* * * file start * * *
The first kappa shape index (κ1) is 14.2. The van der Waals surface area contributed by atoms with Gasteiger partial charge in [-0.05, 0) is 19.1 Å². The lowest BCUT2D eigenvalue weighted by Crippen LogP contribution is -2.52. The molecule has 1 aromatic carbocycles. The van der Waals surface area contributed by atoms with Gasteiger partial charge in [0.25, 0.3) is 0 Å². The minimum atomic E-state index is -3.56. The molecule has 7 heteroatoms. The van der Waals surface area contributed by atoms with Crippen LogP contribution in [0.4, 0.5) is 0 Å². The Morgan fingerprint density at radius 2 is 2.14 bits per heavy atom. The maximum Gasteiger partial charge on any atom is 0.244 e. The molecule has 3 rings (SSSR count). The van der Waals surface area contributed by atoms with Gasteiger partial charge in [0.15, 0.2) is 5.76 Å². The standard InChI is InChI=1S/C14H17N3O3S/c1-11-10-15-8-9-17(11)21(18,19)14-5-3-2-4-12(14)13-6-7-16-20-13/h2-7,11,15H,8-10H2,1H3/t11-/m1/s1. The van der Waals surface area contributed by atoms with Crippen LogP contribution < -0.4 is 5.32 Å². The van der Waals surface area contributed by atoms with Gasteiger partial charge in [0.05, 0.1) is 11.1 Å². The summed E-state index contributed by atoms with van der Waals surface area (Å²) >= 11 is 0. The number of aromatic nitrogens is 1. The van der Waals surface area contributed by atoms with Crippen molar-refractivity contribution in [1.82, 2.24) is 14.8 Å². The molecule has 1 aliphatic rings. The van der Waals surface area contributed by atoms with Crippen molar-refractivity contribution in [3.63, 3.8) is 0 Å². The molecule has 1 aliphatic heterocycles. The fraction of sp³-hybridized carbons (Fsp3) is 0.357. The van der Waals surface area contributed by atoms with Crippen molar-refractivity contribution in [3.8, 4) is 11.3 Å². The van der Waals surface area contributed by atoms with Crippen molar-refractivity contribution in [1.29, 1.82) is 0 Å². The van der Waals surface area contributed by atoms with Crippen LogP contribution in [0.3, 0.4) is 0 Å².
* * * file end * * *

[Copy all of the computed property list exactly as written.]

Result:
The first kappa shape index (κ1) is 14.2. The van der Waals surface area contributed by atoms with Gasteiger partial charge in [-0.05, 0) is 19.1 Å². The lowest BCUT2D eigenvalue weighted by Crippen LogP contribution is -2.52. The molecule has 1 aromatic carbocycles. The van der Waals surface area contributed by atoms with Gasteiger partial charge in [0.25, 0.3) is 0 Å². The minimum atomic E-state index is -3.56. The molecule has 7 heteroatoms. The van der Waals surface area contributed by atoms with Crippen LogP contribution in [0.4, 0.5) is 0 Å². The Morgan fingerprint density at radius 2 is 2.14 bits per heavy atom. The maximum Gasteiger partial charge on any atom is 0.244 e. The molecule has 3 rings (SSSR count). The van der Waals surface area contributed by atoms with Gasteiger partial charge in [0.15, 0.2) is 5.76 Å². The standard InChI is InChI=1S/C14H17N3O3S/c1-11-10-15-8-9-17(11)21(18,19)14-5-3-2-4-12(14)13-6-7-16-20-13/h2-7,11,15H,8-10H2,1H3/t11-/m1/s1. The van der Waals surface area contributed by atoms with Crippen LogP contribution < -0.4 is 5.32 Å². The van der Waals surface area contributed by atoms with Gasteiger partial charge in [0.05, 0.1) is 11.1 Å². The summed E-state index contributed by atoms with van der Waals surface area (Å²) >= 11 is 0. The number of aromatic nitrogens is 1. The van der Waals surface area contributed by atoms with Crippen molar-refractivity contribution in [1.82, 2.24) is 14.8 Å². The molecule has 1 aliphatic rings. The van der Waals surface area contributed by atoms with Crippen molar-refractivity contribution in [3.63, 3.8) is 0 Å². The molecule has 1 aliphatic heterocycles. The fraction of sp³-hybridized carbons (Fsp3) is 0.357. The van der Waals surface area contributed by atoms with Crippen molar-refractivity contribution in [3.8, 4) is 11.3 Å². The van der Waals surface area contributed by atoms with Crippen molar-refractivity contribution in [1.29, 1.82) is 0 Å². The van der Waals surface area contributed by atoms with Crippen LogP contribution in [0.3, 0.4) is 0 Å².